The program’s instructional materials are structured and tiered and include: slideshows for each student on portable memories, evaluation sheets on each student for the teacher and tutor to complete, and an instructional booklet about running the program.
The program makes use of texts with a variety of topics and genres, with special emphasis on (a) developing listening comprehension skills; (b) developing phonological awareness skills; (c) conveying and improving parsing abilities; (d) developing the child’s vocabulary in MSA; (e) developing reading comprehension skills; f) developing abilities in expression and syntax.
“Reading Together in Arabic” was run successfully in Bu’eine-Nujeidat and Tamra in the Galilee. During the 2011/12 academic year, the program was run in the Bedouin community of Segev Shalom, which has a population of approximately 7,800. Designated a “community pilot”, the program was run for the first time simultaneously in all the first-grade classes of a single locality. Fifteen first-grade classes participated, involving 150 pupils, 15 teachers, and seven tutors. The program was implemented also in Kseife and Arara. This year it is implemented in Segev Shalom and Issaweia (2 schools for boys and girls).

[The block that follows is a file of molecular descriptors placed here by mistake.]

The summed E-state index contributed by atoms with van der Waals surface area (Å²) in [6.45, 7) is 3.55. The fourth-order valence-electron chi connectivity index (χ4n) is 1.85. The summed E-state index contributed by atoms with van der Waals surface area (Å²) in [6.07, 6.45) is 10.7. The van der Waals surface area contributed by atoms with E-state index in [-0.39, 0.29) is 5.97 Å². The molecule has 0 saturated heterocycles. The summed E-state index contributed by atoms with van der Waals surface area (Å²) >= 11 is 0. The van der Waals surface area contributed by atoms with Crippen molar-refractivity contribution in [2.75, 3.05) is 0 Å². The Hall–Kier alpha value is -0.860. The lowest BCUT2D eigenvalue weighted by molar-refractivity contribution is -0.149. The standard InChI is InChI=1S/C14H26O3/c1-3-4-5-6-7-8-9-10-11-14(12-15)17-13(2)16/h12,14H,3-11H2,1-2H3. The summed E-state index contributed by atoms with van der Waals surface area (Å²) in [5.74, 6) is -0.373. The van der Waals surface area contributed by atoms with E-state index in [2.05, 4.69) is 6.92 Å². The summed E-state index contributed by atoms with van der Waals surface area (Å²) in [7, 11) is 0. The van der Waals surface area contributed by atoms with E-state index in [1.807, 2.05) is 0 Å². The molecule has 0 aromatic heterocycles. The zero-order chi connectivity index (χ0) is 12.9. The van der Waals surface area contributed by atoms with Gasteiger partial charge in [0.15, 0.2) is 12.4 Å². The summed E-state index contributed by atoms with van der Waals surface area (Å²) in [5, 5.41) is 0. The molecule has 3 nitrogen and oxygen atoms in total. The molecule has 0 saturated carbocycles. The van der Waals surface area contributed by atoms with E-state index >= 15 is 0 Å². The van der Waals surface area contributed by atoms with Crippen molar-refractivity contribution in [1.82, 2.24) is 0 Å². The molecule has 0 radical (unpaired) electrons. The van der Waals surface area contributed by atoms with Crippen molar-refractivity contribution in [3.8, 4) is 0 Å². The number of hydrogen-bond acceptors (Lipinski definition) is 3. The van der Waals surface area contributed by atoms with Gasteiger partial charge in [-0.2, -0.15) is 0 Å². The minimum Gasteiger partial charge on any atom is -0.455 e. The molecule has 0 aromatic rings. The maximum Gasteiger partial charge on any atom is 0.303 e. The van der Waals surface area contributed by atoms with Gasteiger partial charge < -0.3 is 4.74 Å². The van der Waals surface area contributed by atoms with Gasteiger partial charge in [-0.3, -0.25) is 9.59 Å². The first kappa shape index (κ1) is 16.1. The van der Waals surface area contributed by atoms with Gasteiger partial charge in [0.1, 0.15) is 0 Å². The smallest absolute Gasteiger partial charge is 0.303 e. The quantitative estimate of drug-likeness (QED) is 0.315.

The program is funded by a private donor and the Ministry of Education. The Education Ministry representatives – Yehudit Kadesh (director of the Elementary Education Department) and Salah Taha (Arab Education Inspector in the Elementary Education Department) – are supportive of the program and have recommended its expansion to other localities in the south.
“Reading Together in Arabic” is being professionally evaluated and includes individual surveys to support pupils having difficulties. The program staff has recently finished updating the materials in accordance with the Education Ministry’s request and in light of needs and conclusions reached following the program’s operation during the 2011/12 school year.
Every day of work in the “Reading Together in Arabic” program narrows the gaps in Arab first-grade classes. Every such day also narrows the educational, social, and economic gaps between Israel’s Jewish and Arab communities.
More details: 02-5882012, 02-5882013, email@example.com